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END(3)			   Linux Programmer's Manual			END(3)



NAME
       etext, edata, end - end of program segments

SYNOPSIS
       extern etext;
       extern edata;
       extern end;

DESCRIPTION
       The addresses of these symbols indicate the end of various program seg-
       ments:

       etext  This is the first address past the end of the text segment  (the
	      program code).

       edata  This  is	the first address past the end of the initialized data
	      segment.

       end    This is the first address past the end of the uninitialized data
	      segment (also known as the BSS segment).

CONFORMING TO
       Although	 these	symbols	 have long been provided on most UNIX systems,
       they are not standardized; use with caution.

NOTES
       The program must explicitly declare these symbols; they are not defined
       in any header file.

       On some systems the names of these symbols are preceded by underscores,
       thus: _etext, _edata, and _end.	These symbols  are  also  defined  for
       programs compiled on Linux.

       At  the start of program execution, the program break will be somewhere
       near &end (perhaps at the start of the following page).	 However,  the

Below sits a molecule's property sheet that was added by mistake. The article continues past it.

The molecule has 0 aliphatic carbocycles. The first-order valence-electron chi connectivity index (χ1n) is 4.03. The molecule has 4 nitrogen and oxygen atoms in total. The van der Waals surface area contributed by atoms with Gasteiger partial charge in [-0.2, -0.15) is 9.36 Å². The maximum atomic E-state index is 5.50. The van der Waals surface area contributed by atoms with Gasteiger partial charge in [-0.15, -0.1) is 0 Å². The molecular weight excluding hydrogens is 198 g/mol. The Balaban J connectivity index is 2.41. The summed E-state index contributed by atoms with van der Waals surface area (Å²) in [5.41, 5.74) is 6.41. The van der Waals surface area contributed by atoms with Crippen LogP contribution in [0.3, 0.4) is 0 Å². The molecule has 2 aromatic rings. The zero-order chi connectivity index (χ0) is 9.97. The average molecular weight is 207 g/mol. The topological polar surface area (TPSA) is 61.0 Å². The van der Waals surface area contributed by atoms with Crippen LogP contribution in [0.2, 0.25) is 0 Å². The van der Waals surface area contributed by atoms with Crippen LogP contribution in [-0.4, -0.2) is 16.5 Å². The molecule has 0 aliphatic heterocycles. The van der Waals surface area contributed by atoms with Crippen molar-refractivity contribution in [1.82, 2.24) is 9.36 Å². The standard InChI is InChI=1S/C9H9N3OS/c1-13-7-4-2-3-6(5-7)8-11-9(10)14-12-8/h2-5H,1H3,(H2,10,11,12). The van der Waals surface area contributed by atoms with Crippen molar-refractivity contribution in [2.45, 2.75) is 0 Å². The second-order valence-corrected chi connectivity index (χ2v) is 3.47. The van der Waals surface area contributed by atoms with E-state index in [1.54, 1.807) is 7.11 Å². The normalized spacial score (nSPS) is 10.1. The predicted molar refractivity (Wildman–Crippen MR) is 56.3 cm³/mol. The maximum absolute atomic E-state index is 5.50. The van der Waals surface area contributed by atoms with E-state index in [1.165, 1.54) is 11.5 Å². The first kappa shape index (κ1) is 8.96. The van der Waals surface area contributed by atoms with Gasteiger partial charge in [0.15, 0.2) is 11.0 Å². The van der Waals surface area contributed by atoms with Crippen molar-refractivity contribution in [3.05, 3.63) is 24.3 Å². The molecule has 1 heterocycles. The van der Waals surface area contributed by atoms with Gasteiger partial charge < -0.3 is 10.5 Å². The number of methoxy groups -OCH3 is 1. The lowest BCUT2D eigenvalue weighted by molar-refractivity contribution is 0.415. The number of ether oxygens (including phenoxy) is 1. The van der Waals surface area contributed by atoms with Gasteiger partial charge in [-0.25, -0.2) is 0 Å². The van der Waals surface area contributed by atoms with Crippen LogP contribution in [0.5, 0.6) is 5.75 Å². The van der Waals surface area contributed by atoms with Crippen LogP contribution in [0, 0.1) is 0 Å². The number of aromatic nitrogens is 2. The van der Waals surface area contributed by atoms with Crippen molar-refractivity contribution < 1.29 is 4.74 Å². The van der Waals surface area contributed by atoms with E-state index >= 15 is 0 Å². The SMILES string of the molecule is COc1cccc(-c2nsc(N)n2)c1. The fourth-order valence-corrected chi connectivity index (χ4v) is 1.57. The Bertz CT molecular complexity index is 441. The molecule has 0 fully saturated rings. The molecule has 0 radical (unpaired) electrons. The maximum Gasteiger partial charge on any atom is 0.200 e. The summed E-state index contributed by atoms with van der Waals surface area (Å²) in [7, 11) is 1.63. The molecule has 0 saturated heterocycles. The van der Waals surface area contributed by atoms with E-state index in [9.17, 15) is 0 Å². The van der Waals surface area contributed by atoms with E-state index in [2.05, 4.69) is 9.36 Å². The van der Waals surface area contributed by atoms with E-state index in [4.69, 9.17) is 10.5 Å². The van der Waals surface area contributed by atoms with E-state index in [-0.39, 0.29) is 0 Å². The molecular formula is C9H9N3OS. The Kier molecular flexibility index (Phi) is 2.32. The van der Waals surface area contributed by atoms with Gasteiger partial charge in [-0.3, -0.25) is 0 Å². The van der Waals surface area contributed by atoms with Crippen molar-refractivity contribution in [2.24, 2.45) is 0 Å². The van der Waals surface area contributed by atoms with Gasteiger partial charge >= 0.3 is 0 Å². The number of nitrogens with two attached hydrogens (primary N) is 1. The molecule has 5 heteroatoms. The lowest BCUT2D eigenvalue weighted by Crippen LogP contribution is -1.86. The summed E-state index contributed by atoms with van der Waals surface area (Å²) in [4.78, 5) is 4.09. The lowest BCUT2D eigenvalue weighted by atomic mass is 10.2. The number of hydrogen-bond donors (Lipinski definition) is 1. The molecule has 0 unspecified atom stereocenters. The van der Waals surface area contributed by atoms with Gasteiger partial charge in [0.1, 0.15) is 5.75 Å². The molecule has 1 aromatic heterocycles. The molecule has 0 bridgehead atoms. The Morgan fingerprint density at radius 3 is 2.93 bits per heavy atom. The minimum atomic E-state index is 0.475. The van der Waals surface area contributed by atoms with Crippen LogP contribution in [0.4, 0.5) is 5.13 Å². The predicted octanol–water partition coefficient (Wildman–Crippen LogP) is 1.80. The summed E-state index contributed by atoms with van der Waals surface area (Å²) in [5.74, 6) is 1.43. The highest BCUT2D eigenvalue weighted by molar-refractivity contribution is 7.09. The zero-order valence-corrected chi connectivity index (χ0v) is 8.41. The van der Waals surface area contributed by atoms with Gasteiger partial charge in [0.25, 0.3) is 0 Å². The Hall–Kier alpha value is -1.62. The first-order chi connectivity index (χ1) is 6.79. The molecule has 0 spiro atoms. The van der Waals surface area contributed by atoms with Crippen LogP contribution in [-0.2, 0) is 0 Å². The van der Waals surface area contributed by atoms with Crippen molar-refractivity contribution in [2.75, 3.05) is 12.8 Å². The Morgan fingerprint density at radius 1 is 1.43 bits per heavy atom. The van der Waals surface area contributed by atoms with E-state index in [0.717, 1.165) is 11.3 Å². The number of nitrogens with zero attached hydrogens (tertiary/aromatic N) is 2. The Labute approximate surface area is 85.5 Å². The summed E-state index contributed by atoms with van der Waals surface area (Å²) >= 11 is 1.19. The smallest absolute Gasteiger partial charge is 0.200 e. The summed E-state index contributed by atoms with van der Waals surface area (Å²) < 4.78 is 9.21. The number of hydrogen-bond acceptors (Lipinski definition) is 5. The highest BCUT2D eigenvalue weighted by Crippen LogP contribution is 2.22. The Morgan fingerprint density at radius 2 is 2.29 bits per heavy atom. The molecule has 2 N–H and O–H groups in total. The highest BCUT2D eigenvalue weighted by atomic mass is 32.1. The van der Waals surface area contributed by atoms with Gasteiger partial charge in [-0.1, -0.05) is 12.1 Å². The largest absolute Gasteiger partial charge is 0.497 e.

break  will change as memory is allocated via brk(2) or malloc(3).  Use
       sbrk(2) with an argument of zero to find the current value of the  pro-
       gram break.

EXAMPLE
       When run, the program below produces output such as the following:

	   $ ./a.out
	   First address past:
	       program text (etext)	  0x8048568
	       initialized data (edata)	  0x804a01c
	       uninitialized data (end)	  0x804a024

   Program source

       #include <stdio.h>
       #include <stdlib.h>

       extern char etext, edata, end; /* The symbols must have some type,
					  or "gcc -Wall" complains */

       int
       main(int argc, char *argv[])
       {
	   printf("First address past:\n");
	   printf("    program text (etext)	 %10p\n", &etext);
	   printf("    initialized data (edata)	 %10p\n", &edata);
	   printf("    uninitialized data (end)	 %10p\n", &end);

	   exit(EXIT_SUCCESS);
       }

SEE ALSO
       objdump(1), readelf(1), sbrk(2), elf(5)

COLOPHON
       This  page  is  part of release 4.04 of the Linux man-pages project.  A
       description of the project, information about reporting bugs,  and  the
       latest	  version     of     this    page,    can    be	   found    at
       http://www.kernel.org/doc/man-pages/.



GNU				  2008-07-17				END(3)